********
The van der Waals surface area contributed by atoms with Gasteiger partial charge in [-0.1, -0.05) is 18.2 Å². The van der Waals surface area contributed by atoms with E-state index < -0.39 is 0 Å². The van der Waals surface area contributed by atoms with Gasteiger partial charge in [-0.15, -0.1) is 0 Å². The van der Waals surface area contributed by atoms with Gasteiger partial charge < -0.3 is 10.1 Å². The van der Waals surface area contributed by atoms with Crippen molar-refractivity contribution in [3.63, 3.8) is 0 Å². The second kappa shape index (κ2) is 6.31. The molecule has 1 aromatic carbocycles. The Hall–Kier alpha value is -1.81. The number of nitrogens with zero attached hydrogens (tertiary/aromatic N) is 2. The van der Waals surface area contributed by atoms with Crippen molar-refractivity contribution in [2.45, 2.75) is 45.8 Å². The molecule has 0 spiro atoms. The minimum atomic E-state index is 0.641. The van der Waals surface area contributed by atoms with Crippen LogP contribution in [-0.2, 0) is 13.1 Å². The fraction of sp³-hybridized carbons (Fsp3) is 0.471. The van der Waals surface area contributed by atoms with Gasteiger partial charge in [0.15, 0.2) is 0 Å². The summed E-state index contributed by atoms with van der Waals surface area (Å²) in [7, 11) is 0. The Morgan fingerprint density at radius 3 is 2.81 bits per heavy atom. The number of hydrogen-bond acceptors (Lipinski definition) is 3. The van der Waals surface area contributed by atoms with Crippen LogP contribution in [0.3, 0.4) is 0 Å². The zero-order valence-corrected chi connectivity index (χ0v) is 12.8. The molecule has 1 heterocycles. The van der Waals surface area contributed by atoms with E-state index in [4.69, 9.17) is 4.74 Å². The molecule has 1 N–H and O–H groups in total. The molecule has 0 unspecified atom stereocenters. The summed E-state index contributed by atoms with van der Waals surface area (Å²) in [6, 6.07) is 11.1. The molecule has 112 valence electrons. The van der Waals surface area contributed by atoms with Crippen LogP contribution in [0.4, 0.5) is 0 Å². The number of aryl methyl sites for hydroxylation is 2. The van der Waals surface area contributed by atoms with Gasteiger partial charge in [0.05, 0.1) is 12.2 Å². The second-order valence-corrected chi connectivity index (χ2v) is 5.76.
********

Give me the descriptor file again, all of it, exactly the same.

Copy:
The van der Waals surface area contributed by atoms with Gasteiger partial charge in [-0.1, -0.05) is 18.2 Å². The van der Waals surface area contributed by atoms with E-state index < -0.39 is 0 Å². The van der Waals surface area contributed by atoms with Gasteiger partial charge in [-0.15, -0.1) is 0 Å². The van der Waals surface area contributed by atoms with Gasteiger partial charge < -0.3 is 10.1 Å². The van der Waals surface area contributed by atoms with Crippen molar-refractivity contribution in [3.63, 3.8) is 0 Å². The second kappa shape index (κ2) is 6.31. The molecule has 1 aromatic carbocycles. The Hall–Kier alpha value is -1.81. The number of nitrogens with zero attached hydrogens (tertiary/aromatic N) is 2. The van der Waals surface area contributed by atoms with Crippen molar-refractivity contribution in [2.45, 2.75) is 45.8 Å². The molecule has 0 spiro atoms. The minimum atomic E-state index is 0.641. The van der Waals surface area contributed by atoms with Crippen LogP contribution in [-0.2, 0) is 13.1 Å². The fraction of sp³-hybridized carbons (Fsp3) is 0.471. The van der Waals surface area contributed by atoms with Gasteiger partial charge in [0.15, 0.2) is 0 Å². The summed E-state index contributed by atoms with van der Waals surface area (Å²) in [7, 11) is 0. The Morgan fingerprint density at radius 3 is 2.81 bits per heavy atom. The number of hydrogen-bond acceptors (Lipinski definition) is 3. The van der Waals surface area contributed by atoms with Crippen LogP contribution in [0.3, 0.4) is 0 Å². The zero-order valence-corrected chi connectivity index (χ0v) is 12.8. The molecule has 1 heterocycles. The van der Waals surface area contributed by atoms with E-state index in [4.69, 9.17) is 4.74 Å². The molecule has 1 N–H and O–H groups in total. The molecule has 0 unspecified atom stereocenters. The summed E-state index contributed by atoms with van der Waals surface area (Å²) in [6, 6.07) is 11.1. The molecule has 112 valence electrons. The van der Waals surface area contributed by atoms with Crippen LogP contribution in [0.4, 0.5) is 0 Å². The number of aryl methyl sites for hydroxylation is 2. The van der Waals surface area contributed by atoms with Gasteiger partial charge in [0.05, 0.1) is 12.2 Å². The second-order valence-corrected chi connectivity index (χ2v) is 5.76.